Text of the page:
,4 the technique of ERCP was described in detail in 1970 by Japanese endoscopists working with the Olympus and Machida companies.5 By 1974, independent groups in Germany and Japan had KU-60019 price described endoscopic sphincterotomy as a treatment for bile duct stones.6,7 Five years later, Soehendra and Reynders-Frederix8 described the use of endoscopic biliary stents for the management of biliary obstruction. Although fiberoptic colonoscopes were available in 1970, the procedure was thought to be technically difficult in a similar way to ERCP. Because of this, the widespread acceptance of colonoscopy
was relatively slow despite the introduction of endoscopic polypectomy and the demonstration of superior diagnostic results when compared to barium enema studies.9 The next major development occurred in 1983 when Welch Allyn Inc. inserted an image sensor or charge-coupled device into the distal tip of an endoscope.10 Light is still transmitted down the selleck compound endoscope through a fiberoptic bundle but the light falling on the charge-coupled device is converted into an array of electrical charges that are reconstructed on a video monitor. As solid-state sensors can only produce black and white images, modifications were required to reproduce the image in color. This was achieved by either the rapid sequential use of the primary colors, red, green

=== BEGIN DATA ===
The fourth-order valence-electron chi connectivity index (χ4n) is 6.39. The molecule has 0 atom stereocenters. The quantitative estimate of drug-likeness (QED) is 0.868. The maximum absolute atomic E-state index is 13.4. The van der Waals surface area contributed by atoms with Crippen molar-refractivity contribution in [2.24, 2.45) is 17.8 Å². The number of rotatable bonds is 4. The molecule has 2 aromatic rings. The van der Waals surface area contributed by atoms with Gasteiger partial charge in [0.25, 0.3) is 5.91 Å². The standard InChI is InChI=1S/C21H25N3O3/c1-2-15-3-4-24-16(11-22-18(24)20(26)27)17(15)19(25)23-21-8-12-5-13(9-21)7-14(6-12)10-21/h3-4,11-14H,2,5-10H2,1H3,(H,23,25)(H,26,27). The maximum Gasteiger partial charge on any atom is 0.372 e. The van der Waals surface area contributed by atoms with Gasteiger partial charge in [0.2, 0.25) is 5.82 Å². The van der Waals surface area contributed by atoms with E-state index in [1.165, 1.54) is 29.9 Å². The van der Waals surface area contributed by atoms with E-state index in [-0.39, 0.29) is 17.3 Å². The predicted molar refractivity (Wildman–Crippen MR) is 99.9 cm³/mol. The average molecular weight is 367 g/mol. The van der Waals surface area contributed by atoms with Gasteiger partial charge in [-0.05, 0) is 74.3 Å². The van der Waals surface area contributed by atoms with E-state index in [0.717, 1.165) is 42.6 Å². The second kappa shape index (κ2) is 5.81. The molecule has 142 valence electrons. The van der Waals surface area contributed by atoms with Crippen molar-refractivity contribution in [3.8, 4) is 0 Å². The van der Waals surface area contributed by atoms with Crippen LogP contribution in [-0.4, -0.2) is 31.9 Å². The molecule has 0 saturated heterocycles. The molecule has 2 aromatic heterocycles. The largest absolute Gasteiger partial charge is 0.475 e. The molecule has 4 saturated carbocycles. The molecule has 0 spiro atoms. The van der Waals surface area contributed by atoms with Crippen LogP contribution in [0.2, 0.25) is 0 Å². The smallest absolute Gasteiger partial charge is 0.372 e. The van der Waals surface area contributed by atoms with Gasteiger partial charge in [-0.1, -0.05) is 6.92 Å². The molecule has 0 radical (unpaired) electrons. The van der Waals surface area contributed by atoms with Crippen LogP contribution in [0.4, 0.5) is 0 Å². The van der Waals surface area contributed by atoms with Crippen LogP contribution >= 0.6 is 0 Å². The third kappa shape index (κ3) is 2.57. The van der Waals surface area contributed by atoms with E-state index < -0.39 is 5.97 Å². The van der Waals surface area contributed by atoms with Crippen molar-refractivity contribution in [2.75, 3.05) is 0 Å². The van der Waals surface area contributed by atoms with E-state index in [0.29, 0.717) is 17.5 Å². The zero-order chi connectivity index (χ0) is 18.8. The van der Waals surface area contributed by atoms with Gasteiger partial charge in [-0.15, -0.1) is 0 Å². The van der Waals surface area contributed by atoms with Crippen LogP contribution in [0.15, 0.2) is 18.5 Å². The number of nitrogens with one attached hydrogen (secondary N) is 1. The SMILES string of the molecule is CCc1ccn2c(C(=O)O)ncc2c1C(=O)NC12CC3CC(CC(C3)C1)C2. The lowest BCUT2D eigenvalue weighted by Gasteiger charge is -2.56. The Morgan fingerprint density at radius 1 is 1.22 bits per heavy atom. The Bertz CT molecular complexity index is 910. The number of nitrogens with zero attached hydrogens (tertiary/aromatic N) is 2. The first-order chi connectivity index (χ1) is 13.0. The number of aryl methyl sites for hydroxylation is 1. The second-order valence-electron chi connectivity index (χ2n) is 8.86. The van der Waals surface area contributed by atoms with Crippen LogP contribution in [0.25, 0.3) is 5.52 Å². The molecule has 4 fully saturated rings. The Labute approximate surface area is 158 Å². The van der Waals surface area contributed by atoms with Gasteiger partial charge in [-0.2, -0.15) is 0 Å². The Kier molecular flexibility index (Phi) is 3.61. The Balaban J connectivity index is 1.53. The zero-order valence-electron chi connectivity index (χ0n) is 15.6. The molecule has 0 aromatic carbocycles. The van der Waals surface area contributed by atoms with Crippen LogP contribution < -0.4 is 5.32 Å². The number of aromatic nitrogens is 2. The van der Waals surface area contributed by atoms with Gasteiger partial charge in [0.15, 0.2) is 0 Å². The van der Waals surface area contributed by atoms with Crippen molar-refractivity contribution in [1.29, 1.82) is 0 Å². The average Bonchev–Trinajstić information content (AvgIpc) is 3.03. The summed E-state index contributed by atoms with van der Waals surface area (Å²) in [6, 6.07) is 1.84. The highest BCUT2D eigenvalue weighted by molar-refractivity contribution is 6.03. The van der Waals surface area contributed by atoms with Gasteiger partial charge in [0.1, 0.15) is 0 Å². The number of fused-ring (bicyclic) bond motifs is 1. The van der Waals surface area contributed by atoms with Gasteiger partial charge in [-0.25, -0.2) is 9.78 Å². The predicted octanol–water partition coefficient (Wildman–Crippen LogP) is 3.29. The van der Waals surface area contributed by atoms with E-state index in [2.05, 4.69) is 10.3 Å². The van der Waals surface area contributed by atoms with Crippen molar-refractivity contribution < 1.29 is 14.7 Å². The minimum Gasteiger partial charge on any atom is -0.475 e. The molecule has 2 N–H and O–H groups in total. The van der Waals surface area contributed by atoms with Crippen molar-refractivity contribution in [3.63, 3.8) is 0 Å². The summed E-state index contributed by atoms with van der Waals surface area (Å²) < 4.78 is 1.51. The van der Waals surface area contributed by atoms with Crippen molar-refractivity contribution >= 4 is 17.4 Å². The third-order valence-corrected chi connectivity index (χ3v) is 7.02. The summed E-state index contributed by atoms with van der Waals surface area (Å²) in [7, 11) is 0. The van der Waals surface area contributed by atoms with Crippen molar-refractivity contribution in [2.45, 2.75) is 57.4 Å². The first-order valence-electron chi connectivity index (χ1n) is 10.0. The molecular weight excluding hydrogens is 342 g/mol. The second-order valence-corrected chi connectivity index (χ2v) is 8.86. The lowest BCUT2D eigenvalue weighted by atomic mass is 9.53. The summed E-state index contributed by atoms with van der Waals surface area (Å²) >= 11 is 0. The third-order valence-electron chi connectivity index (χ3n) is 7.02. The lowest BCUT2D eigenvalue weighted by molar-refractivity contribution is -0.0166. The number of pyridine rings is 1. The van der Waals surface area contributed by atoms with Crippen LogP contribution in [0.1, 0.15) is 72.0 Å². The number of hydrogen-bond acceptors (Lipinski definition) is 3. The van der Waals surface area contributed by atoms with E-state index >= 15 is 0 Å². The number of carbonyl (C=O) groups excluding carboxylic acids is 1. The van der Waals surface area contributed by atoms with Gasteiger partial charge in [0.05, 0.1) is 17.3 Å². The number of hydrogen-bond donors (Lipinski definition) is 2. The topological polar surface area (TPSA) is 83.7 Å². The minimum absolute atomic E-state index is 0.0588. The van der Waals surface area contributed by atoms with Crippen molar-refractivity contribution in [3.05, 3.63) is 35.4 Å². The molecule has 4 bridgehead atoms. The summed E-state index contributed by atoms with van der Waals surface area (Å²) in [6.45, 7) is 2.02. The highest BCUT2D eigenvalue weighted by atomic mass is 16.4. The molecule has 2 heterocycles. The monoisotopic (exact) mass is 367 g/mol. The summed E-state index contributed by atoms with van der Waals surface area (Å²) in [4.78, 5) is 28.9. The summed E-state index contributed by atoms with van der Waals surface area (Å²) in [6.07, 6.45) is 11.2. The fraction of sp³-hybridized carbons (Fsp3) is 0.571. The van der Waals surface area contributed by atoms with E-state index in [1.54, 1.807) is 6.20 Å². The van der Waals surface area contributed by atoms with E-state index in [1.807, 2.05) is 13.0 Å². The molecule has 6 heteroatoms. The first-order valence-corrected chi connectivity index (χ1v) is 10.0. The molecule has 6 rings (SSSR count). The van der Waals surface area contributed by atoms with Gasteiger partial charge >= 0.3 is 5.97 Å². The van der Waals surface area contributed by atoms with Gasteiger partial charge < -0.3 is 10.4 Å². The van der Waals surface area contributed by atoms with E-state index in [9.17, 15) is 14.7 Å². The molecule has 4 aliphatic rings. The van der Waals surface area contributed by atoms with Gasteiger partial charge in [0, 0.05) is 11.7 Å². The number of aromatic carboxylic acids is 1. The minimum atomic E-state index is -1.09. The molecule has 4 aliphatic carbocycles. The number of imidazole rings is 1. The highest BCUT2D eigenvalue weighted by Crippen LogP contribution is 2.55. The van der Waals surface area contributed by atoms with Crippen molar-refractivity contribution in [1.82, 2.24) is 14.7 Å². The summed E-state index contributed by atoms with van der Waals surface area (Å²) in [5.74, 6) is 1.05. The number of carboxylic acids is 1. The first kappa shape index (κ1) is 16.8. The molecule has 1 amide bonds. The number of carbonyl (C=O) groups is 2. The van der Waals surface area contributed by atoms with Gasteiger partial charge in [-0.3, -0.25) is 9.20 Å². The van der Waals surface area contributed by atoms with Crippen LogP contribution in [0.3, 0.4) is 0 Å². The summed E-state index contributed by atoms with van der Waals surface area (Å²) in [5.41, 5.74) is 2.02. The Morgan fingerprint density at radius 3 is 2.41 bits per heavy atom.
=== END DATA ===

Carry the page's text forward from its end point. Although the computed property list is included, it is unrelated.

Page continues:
and blue, at the light source or by color-chip imaging where the solid-state sensor has colored microfilters bonded to its surface. By 1990, video endoscopy had largely replaced fiberoptic endoscopy, as the video image facilitated teaching and could be shared by other endoscopy staff. More recent developments include advances in EUS and the evolution of capsule endoscopy. Although the former was first described in 1976,11 EUS has had slow acceptance by gastroenterologists and even slower acceptance by non-gastroenterologists. Liothyronine Sodium Reasons for this include
the relatively high cost of equipment, the necessity for prolonged training and debate as to whether EUS provides useful additional information when compared to CT or MRI. However, the diagnostic role of EUS has now been firmly established with good results from fine-needle aspiration and cytological evaluation.12 Endoscopy using a swallowed capsule was first reported in 2000 by an Israeli company, Given Imaging.13 A complementary metal oxide silicon sensor uses much less power but provides an image quality that is similar to those of charge-coupled devices. Other innovative features include white-light-emitting diode illumination and miniaturisation of a video transmitter using UHF-band radio-telemetry to aerials strapped around the waist. Thus far, the capsule has been widely used for small bowel endoscopy but there are several other potential applications. These and other milestones in the evolution of endoscopy are summarized in Table 1. The gastrointestinal tract is a long tube that measures approximately 9 m in length from mouth to anus.